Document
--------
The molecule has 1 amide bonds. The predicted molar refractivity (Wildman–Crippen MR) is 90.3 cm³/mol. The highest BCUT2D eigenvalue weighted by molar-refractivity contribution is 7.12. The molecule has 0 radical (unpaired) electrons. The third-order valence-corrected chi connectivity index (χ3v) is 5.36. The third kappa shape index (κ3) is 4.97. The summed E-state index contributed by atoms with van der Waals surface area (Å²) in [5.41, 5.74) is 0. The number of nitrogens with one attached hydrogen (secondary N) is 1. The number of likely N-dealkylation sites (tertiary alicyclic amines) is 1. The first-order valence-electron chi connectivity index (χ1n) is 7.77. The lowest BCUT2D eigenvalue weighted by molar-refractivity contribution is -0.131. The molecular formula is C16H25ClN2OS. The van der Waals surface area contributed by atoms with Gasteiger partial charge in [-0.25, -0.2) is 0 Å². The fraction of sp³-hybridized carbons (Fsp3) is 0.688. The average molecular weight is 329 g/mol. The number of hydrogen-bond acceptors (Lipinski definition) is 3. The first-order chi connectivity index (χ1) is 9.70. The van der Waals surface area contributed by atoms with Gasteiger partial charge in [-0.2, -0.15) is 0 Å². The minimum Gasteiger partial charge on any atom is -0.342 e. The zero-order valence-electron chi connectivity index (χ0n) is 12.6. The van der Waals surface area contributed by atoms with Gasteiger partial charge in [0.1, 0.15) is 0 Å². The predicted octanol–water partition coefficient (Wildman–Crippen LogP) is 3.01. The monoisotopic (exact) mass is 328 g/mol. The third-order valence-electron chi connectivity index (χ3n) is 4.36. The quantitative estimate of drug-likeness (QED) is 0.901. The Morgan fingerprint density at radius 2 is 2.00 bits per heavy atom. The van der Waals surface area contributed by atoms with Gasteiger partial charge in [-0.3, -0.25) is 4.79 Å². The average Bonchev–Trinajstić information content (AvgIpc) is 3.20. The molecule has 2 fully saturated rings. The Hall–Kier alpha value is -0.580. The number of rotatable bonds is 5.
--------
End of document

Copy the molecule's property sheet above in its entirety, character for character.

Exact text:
The molecule has 1 amide bonds. The predicted molar refractivity (Wildman–Crippen MR) is 90.3 cm³/mol. The highest BCUT2D eigenvalue weighted by molar-refractivity contribution is 7.12. The molecule has 0 radical (unpaired) electrons. The third-order valence-corrected chi connectivity index (χ3v) is 5.36. The third kappa shape index (κ3) is 4.97. The summed E-state index contributed by atoms with van der Waals surface area (Å²) in [5.41, 5.74) is 0. The number of nitrogens with one attached hydrogen (secondary N) is 1. The number of likely N-dealkylation sites (tertiary alicyclic amines) is 1. The first-order valence-electron chi connectivity index (χ1n) is 7.77. The lowest BCUT2D eigenvalue weighted by molar-refractivity contribution is -0.131. The molecular formula is C16H25ClN2OS. The van der Waals surface area contributed by atoms with Gasteiger partial charge in [-0.25, -0.2) is 0 Å². The fraction of sp³-hybridized carbons (Fsp3) is 0.688. The average molecular weight is 329 g/mol. The number of hydrogen-bond acceptors (Lipinski definition) is 3. The first-order chi connectivity index (χ1) is 9.70. The van der Waals surface area contributed by atoms with Gasteiger partial charge in [-0.2, -0.15) is 0 Å². The minimum Gasteiger partial charge on any atom is -0.342 e. The zero-order valence-electron chi connectivity index (χ0n) is 12.6. The van der Waals surface area contributed by atoms with Gasteiger partial charge in [0.1, 0.15) is 0 Å². The predicted octanol–water partition coefficient (Wildman–Crippen LogP) is 3.01. The monoisotopic (exact) mass is 328 g/mol. The third-order valence-electron chi connectivity index (χ3n) is 4.36. The quantitative estimate of drug-likeness (QED) is 0.901. The Morgan fingerprint density at radius 2 is 2.00 bits per heavy atom. The van der Waals surface area contributed by atoms with Gasteiger partial charge in [-0.3, -0.25) is 4.79 Å². The average Bonchev–Trinajstić information content (AvgIpc) is 3.20. The molecule has 2 fully saturated rings. The Hall–Kier alpha value is -0.580. The number of rotatable bonds is 5.